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Stow residents maintain city council members, elect two new for school board

By Heather Beyer correspondent

STOW: Residents choose to have councilman John Pribonic, Mike Rasor and Brian D'Antonio return to the positions on City Council, and selected  two new members for the Board of Education on Tuesday.

D'Antonio, 43, is a network and general manager and also served on the city's charter review commission in 2010. Pribonic, 52, is an Acme Fresh Market store director.

He served on the Stow-Munroe Falls Board of Education from 2002 to 2007, was a Ward 3 Councilor for two terms, 2008 to 2011, and is completing a first term as an at-large member.

Rasor is a business attorney with Cavitch, Familo & Durkin Co., L.P.A. in Cleveland.

Rasor said the three most important issues for the city are: balancing the budget, repairing neighborhood roads, and economic development.

“My focus in the next term will be to balance the city budget by cutting unnecessary expenditures and freeing up money for road repair,” Rasor said.
Other races

Ward 1

Matt Riel, 30, ran unopposed in Ward.  Riel, 30, is a consultant, and will now begin his fourth term.

Ward 2

James Costello, 65, defeated challenger Joanne Gross for Ward 2 representative. Costello is the current council president, and has represented the ward for 10 years.

Ward 3

Brian Lowdermilk defeated his opposition Kelly Toppin for the Ward 3 seat. Lowdermilk is a MACtac district sales manager and has served as the Summit County Fair Board director.

Ward 4

Bob Adaska, 58, was uncontested in Ward 4. Councilwoman Mary Bednar's petitions were rejected in July and the Summit County Board of Elections disqualified her from running as a write-in candidate.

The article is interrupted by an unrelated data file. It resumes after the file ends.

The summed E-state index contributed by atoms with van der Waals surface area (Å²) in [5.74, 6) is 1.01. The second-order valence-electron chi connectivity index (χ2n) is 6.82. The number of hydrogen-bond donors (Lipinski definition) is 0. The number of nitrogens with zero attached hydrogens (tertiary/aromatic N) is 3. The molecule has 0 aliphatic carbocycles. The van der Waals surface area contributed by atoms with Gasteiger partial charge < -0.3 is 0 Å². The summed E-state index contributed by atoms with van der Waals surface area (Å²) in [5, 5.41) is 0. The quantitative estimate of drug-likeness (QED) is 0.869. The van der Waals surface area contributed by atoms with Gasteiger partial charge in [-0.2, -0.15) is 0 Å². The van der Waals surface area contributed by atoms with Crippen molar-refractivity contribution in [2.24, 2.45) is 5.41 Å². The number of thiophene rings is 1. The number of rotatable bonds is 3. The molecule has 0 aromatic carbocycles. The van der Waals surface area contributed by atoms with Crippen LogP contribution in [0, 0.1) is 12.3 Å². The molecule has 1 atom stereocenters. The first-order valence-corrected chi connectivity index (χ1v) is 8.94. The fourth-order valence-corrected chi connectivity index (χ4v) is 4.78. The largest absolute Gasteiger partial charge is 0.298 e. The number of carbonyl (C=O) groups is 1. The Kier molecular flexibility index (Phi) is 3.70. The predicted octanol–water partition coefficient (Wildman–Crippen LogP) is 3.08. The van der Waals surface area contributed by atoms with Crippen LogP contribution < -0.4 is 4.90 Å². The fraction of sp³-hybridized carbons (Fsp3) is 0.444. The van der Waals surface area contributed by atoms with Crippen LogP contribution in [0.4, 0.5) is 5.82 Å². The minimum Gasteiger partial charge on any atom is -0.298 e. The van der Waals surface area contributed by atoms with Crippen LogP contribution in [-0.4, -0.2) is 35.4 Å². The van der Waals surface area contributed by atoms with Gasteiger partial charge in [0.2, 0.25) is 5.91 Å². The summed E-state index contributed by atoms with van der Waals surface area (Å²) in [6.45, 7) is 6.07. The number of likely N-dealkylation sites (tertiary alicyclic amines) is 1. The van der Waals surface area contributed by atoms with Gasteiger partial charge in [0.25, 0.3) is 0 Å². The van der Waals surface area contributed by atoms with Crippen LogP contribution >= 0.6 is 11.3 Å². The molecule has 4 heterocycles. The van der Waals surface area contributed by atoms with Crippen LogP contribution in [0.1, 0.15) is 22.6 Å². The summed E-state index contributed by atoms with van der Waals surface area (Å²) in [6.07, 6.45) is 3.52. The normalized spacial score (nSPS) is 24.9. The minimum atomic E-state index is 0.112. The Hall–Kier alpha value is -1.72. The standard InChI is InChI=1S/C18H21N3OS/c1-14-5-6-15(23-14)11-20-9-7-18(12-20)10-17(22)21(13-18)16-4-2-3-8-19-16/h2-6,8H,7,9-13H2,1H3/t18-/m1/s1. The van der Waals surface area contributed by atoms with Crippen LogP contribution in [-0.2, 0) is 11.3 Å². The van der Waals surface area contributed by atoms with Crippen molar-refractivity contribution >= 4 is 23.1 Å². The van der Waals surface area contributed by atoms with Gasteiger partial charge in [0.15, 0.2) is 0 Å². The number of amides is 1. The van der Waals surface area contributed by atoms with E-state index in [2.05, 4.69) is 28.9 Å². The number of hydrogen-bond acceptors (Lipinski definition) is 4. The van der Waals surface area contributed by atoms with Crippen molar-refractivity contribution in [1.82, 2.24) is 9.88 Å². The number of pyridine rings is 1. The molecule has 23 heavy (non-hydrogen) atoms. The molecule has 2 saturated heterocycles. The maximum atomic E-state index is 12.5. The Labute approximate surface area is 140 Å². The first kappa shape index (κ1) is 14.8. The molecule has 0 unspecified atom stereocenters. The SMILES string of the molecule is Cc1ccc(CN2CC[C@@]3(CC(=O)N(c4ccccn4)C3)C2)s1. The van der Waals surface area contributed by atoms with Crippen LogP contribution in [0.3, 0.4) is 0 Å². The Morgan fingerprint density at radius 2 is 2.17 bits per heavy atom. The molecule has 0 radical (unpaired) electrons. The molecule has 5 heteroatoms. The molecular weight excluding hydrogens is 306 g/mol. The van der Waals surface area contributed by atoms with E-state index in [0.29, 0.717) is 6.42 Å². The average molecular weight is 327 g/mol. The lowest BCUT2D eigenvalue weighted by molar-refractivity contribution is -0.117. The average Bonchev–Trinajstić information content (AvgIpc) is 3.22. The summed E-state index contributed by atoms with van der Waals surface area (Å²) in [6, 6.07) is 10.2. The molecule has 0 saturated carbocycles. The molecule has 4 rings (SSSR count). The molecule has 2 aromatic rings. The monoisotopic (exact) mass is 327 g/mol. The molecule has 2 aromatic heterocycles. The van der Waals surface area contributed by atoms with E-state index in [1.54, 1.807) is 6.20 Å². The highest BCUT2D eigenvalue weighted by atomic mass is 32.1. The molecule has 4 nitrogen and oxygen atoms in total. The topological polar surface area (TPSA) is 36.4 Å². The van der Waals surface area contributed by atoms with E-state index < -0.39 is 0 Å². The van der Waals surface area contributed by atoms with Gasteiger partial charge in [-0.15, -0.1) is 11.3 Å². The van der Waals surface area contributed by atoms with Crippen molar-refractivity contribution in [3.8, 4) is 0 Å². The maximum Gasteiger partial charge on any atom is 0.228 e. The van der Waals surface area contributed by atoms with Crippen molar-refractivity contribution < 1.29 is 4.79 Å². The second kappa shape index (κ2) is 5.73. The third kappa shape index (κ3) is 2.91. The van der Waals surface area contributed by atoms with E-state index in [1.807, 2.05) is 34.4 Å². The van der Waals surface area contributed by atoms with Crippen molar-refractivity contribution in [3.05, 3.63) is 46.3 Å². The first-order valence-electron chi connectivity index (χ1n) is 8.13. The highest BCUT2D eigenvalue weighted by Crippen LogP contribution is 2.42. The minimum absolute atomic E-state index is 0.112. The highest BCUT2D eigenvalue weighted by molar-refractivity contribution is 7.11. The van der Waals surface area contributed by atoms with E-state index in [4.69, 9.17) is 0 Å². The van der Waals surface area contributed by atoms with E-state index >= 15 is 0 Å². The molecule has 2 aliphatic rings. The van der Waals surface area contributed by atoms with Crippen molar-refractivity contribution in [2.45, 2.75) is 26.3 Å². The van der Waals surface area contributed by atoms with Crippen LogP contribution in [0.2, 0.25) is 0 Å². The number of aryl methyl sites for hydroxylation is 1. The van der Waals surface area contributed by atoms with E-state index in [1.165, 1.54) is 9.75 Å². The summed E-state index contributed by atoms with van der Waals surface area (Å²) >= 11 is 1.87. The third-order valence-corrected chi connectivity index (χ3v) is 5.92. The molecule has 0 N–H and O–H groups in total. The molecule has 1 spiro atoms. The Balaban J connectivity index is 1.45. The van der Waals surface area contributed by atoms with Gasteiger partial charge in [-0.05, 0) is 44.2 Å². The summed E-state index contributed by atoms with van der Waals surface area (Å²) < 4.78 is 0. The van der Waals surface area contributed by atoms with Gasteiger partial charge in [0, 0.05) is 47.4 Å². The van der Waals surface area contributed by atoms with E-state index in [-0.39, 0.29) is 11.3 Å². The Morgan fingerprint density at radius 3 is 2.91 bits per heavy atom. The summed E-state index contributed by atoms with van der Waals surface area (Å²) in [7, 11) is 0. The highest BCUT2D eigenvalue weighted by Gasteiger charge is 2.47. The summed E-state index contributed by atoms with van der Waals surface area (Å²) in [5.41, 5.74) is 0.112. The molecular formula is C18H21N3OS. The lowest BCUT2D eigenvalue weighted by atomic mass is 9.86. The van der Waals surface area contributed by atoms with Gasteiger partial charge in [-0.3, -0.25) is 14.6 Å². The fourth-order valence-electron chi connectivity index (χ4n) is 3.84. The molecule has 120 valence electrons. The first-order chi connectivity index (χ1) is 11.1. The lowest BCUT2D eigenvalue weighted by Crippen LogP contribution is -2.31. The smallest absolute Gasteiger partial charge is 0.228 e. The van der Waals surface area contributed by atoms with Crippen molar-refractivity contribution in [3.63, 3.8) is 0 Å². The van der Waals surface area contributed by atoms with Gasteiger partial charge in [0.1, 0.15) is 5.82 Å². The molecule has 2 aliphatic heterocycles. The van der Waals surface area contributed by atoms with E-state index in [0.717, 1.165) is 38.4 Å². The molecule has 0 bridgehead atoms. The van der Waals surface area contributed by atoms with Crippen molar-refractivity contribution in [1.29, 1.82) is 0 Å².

School board

After a close race, the Board of Education will have two new members.

Summit County Board of Election results showed Patricia Matthews and Geraldine Bettio defeated challengers David R. Egan, David A. Licate, Bob Rainey and incumbent and current board president Karen Wright.

 Bettio, 70, has been a Stow resident for 44 years and has been an active member in the community, attending school board meetings and city council meetings.

"It's important that we the taxpayers have accountability to what the school is spending," Bettio said. "Primarily, we need to focus on the education, not only those who are college bound but those who need technical help."

Matthews, 71, is a retired schoolteacher who served on the school board from 2008 to 2012.
She said that she would like to see the district an provide all-day kindergarten.

"With the new mandates coming up, I think that it is imperative that we have all of our children at the same level being educated," Matthews said.

Matthews added that she believes she has the experience that could be helpful to the school district and would like to be involved as it faces new changes in education.